Climate Change Negotiations

Some Thoughts on Rulebook Negotiations of the Paris Agreement (Article 6)

It has been 5 years since the Paris Agreement, which replaced the Kyoto Protocol, entered into force. However, the rules, principles, and procedures about its operationalization, called the Rulebook, required to make so many new elements functional could not be finalized in the exhausting negotiations of the United Nations Framework Convention on Climate Change (UNFCCC) Conference of the Parties (COP).

Although the parties in Katowice, where COP 24 was held, tried to show how resolute they were about the full implementation of the Paris Agreement in a short period of time by ensuring a high level of participation in the session, the negotiations were locked in the Article 6 negotiations that regulate the market mechanisms and the Rulebook was not completed. The next negotiations were held in Madrid, the host of COP 25, with efforts to reach a consensus on Article 6 at the gist of the session. Despite the fact that COP was the longest session in history, no result could be reached as in the previous session.

It is very difficult to say that the optimism in the other sessions still exists as we are ahead of the COP 26, which could not be held in 2020 due to the Covid-19 and is going to be held in Glasgow in 2021 under serious health measures for delegations. Because of the crisis experienced in the global economy caused by the pandemic, it is now more difficult to attract attention to the climate change of the high-level politicians than before. Also, the headliner of the agenda of this COP session is no longer just Article 6. Considering that there are updated Nationally Determined Contributions (NDC) and post-2025 climate finance issues in this COP, it is possible to say that debates will be conducted at the technical level in the Article 6 negotiations, rather than the leadership of the high level.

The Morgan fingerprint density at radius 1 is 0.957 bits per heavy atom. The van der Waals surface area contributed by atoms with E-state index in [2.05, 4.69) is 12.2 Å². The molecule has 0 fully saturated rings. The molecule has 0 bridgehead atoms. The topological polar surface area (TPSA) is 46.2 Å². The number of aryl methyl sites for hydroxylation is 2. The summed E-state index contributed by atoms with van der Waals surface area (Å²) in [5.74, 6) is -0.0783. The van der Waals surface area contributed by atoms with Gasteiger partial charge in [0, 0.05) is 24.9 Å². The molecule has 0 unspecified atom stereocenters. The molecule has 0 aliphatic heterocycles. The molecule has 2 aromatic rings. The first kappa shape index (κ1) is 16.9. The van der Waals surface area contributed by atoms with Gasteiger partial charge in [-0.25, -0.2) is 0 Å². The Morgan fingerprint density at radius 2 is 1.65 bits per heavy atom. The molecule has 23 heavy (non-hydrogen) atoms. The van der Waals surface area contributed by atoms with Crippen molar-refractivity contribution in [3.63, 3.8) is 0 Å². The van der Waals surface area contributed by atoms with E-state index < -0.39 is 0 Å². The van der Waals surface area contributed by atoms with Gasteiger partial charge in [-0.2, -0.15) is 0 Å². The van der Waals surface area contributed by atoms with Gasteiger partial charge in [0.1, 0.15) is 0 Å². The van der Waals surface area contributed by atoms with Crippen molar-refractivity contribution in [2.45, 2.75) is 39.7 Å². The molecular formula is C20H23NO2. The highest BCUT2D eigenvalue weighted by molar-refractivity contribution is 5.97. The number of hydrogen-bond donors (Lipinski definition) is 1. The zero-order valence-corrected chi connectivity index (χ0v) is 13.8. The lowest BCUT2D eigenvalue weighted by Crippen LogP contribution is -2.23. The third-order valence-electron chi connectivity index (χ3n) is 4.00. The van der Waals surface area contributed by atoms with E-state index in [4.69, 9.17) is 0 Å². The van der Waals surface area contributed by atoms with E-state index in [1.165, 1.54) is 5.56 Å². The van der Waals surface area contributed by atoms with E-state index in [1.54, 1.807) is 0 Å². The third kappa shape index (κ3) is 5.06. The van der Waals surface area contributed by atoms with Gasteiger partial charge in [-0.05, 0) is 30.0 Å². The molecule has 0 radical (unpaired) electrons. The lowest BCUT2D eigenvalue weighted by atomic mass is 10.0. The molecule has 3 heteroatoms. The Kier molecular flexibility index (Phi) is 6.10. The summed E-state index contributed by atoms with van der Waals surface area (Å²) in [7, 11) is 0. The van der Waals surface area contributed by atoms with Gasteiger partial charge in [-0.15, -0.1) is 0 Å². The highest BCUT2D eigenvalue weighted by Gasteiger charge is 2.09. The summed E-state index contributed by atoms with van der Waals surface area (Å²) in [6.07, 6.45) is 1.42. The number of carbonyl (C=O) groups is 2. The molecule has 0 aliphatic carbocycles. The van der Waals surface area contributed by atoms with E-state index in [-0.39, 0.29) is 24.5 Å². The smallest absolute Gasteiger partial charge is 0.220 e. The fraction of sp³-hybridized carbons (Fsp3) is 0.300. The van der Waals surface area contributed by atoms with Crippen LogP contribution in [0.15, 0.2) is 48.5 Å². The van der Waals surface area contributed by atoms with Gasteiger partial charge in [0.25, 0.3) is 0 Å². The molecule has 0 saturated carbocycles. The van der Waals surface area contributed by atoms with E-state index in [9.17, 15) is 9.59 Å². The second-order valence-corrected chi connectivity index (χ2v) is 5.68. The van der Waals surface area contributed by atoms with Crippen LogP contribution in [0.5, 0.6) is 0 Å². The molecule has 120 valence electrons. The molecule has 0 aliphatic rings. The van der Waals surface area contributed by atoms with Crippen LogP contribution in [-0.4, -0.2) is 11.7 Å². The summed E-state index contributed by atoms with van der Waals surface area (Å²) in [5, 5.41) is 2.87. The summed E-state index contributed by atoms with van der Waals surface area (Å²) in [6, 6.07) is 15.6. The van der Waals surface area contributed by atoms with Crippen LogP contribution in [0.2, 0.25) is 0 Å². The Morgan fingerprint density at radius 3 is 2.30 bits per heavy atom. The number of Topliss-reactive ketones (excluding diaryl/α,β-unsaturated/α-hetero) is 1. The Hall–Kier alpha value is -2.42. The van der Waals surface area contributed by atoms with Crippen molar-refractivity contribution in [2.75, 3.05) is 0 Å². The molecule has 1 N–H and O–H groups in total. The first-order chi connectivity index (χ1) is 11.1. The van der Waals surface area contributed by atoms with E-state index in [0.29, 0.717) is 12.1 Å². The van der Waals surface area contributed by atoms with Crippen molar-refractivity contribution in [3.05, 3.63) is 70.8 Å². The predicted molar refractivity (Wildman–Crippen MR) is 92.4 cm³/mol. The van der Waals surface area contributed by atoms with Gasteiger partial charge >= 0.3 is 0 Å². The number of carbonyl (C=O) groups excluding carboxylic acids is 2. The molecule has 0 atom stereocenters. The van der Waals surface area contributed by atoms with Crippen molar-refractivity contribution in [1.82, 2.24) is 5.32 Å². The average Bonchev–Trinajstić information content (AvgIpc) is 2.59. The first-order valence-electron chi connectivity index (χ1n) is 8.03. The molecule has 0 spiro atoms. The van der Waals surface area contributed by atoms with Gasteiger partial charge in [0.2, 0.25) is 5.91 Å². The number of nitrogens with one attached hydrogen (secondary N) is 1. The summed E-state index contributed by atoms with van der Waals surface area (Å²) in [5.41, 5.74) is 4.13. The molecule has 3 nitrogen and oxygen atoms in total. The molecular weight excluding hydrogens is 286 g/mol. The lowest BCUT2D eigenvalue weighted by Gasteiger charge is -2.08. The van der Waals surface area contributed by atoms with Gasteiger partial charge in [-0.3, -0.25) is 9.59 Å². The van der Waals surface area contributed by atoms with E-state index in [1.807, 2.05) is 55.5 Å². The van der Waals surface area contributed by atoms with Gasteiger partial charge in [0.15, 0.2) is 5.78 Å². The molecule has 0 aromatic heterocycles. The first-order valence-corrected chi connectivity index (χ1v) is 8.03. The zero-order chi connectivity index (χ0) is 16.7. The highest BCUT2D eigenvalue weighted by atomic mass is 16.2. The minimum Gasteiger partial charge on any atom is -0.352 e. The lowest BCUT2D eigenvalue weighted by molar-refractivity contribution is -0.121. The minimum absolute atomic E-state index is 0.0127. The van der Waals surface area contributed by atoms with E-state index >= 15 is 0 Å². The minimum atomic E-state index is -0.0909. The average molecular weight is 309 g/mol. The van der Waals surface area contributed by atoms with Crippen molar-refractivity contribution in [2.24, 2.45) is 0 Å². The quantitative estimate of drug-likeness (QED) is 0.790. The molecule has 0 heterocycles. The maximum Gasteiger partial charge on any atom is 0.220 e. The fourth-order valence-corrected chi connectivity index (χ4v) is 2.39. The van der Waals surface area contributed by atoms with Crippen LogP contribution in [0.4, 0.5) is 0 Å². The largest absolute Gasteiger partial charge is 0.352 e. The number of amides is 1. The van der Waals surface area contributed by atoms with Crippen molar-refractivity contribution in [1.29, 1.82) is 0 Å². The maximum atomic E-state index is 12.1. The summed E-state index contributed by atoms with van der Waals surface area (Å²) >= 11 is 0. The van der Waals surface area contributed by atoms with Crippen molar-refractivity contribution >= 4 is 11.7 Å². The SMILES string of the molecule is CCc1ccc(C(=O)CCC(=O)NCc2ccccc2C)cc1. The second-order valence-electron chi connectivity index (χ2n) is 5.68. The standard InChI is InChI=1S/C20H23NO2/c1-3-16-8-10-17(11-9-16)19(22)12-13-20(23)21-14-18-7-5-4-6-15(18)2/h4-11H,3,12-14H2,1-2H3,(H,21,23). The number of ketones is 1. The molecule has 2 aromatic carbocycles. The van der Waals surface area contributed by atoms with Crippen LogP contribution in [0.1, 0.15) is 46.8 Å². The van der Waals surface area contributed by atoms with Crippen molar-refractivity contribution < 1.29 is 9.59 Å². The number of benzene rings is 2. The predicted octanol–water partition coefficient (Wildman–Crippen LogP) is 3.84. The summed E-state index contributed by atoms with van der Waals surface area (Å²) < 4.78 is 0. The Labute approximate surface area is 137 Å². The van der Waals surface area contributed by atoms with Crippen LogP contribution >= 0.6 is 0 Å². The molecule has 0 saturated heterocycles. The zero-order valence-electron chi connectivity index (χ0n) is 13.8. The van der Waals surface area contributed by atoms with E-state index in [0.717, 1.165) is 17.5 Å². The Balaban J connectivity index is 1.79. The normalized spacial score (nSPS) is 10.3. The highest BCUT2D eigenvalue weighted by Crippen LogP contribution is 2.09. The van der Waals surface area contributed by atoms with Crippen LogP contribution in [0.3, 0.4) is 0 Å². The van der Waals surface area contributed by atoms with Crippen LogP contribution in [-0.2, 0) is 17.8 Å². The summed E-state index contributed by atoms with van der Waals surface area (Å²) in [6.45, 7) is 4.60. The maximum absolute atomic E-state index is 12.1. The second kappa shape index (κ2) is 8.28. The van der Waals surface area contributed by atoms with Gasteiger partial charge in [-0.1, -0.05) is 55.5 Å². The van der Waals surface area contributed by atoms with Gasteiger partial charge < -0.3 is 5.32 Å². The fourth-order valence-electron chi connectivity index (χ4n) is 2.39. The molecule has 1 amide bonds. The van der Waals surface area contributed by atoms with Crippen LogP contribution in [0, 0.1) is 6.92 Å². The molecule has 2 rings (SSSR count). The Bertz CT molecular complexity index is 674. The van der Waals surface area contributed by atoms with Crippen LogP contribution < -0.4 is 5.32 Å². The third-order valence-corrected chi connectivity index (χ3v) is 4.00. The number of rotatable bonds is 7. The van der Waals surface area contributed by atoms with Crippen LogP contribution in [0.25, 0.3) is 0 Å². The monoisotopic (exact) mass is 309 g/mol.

In this article, I will revisit the issues that are still not resolved within the scope of Article 6, and I will share my expectations regarding the course of the negotiations within the present state.

From Kyoto to Paris

When we look at the past, it is easy to see that the market mechanisms have been used for a long time under the UNFCCC. With the Kyoto Protocol, emission reduction commitments, which are binding on the countries listed in the Annex-1 of the UNFCCC, were determined. In order to help countries, realize these commitments, tools called “Flexibility Mechanisms” were introduced, and cooperation between parties was encouraged through international projects or emissions trading.

Briefly, the Protocol established three different flexibility mechanisms. These mechanisms are; international emissions trading (IET), Clean Development Mechanism (CDM), and Joint Implementation (JI).

  • Under IET, countries that met their commitments under the Protocol could sell their polluting rights to other countries that needed additional emission reductions to meet their targets. In other words, it would be possible to establish an international emissions trading system.
  • With the CDM, parties listed in the Annex-1 of the UNFCCC can earn Certified Emission Reduction credits (CER) per tonne of CO2e mitigated with the projects in non-Annex-1 parties, and use these credits to meet their commitments.
  • In JI, another mechanism similar to CDM, Annex-1 parties are allowed to obtain Emission Reduction Units (ERUs) if emission reduction projects were carried out among those countries.

All these tools were used by the Annex-1 parties, especially in the first commitment period of the Protocol (CP1: 2008–2012), to achieve their goals. But in the second commitment period (CP2: 2013–2020), some Annex-1 parties did not undertake any commitment in this period. As a result of this, the demand for these tools has decreased to some extent. On the other hand, many developing countries, especially with CDM, have attracted investments through emission reduction projects.